Officer strikes a balance

Goal: As Long Reach's new HotSpot coordinator, James Iacarino hopes to have "enough time to do the kinds of policing I wanted to do."



Were it not for his light-blue Howard County police uniform - a dead giveaway - few would identify James Iacarino as an officer when he strolls through the hallways of Long Reach High School.

His easy small talk and the way he guides an eighth-grader through the high school during a tour make Iacarino seem more like a guidance counselor than an authority figure.

In his new role as Long Reach HotSpot coordinator, Iacarino must balance two personalities: tough officer on the beat capable of rooting out troublemakers and compassionate activist dedicated to crime prevention.

For the past month, Iacarino - often called "Ike" - has been trying to become an integral part of Howard County's longest-standing designated HotSpot.

Long Reach, one of the first 35 areas in Maryland to receive HotSpot grant funds, has had a community policing officer since 1997. Until last month, that officer had been Pfc. Lisa Myers.

Iacarino, who has patrolled Columbia - concentrating mostly on Long Reach - since he joined the department in April 2000, stepped in as HotSpot coordinator after Police Chief Wayne Livesay tapped Myers to join the department's expanded public-information unit.

The 26-year-old officer said he applied for the position because he worked the Long Reach beat for more than a year and wanted some experience other than patrol.

"I was working the busiest beat in Howard County, which didn't give me enough time to do the kinds of policing I wanted to do," he said. "In patrol, you often don't have time to do much more than make a cursory appearance."

Although HotSpot officers spend much of their time as community police officers, Myers said Iacarino will find that "there's no such thing as a typical week."

As a HotSpot officer, Iacarino will make arrests and patrol the streets, but he will also spend time meeting and talking with Long Reach residents and setting up outreach programs with schools and community organizations.

He presents himself as a big brother-turned-police officer.

Last week, he gave soon-to-be Bonnie Branch Middle School graduate Dean Schroyer, 13, a personal walk-through of Long Reach High School. Dean missed the general orientation last month, but Iacarino said he was happy to play tour guide.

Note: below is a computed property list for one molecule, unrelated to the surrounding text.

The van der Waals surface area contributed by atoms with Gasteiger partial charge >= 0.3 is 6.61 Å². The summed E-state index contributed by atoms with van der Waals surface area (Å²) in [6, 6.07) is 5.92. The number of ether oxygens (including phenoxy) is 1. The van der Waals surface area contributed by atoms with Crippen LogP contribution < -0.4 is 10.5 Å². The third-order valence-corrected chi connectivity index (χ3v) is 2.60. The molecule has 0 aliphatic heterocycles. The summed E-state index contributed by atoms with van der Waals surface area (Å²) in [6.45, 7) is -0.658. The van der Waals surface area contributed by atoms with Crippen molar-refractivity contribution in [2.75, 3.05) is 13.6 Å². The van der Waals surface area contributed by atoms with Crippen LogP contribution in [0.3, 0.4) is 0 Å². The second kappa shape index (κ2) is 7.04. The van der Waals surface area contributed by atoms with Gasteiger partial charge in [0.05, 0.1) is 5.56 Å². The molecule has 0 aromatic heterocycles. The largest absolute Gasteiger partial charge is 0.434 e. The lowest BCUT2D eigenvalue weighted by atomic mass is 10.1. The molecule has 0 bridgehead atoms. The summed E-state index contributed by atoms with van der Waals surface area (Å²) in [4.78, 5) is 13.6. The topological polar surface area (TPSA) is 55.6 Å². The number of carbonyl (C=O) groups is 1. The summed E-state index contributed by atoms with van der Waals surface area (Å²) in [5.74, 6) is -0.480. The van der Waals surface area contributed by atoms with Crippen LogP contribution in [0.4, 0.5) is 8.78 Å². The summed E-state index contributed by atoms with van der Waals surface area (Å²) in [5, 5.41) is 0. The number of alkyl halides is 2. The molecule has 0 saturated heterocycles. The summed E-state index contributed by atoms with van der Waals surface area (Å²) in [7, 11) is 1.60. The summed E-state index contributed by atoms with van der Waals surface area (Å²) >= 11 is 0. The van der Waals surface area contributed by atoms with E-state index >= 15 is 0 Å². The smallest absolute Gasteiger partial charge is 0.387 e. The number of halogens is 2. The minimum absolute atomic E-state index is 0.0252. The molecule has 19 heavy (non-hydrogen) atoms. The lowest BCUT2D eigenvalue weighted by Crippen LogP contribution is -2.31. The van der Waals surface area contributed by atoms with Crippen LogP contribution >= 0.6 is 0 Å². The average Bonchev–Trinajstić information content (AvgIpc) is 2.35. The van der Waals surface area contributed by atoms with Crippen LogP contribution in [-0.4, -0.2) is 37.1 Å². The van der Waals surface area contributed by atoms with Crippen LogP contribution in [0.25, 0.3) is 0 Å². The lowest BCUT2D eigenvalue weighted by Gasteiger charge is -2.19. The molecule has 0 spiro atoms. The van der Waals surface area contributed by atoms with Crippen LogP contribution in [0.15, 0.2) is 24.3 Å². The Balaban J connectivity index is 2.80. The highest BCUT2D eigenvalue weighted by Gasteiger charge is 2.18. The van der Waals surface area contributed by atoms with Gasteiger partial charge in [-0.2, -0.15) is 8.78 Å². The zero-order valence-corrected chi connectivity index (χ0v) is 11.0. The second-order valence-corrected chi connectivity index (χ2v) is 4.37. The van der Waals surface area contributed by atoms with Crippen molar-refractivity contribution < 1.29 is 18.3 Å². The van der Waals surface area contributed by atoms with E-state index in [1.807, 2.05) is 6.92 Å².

The pair spent about an hour and a half walking the halls, peeking into classrooms and meeting with staff members.

At one point, after they had established that Dean's favorite subject is math and that he does not play sports, Iacarino asked if the teen had plans to join choir or band.

"You think I can sing?" Dean responded incredulously.

Befriending Dean and his peers - people on the cusp of their potentially turbulent teen-age years -is one of Iacarino's goals, he said.

Regardless of Iacarino's demeanor, students in the hallways sit up a little straighter and chattering teens quiet their conversations when they see the police uniform.

Pfc. Steve Yi, school resource officer at Long Reach, said it will be "quite helpful for Officer Iacarino to establish a decent rapport with the students here."

"They are aware of what's going on in the community," he said. "It's important for him to develop relationships with them so that they can go to him if they need advice or need to tell him about something that occurred."

Iacarino said he will also try to forge friendships with people such as Myron Mills, resident advocate at the Bentana and Sierra Woods apartment buildings.

Mills and Iacarino have organized a Citizens on Patrol group in Long Reach, which will serve as additional sets of eyes and ears for police, Iacarino said.

"So far, he's been very responsive when I call," Mills said of Iacarino. "He's getting things done, which is just what we need."

Baltimore Sun Articles
Please note the green-lined linked article text has been applied commercially without any involvement from our newsroom editors, reporters or any other editorial staff.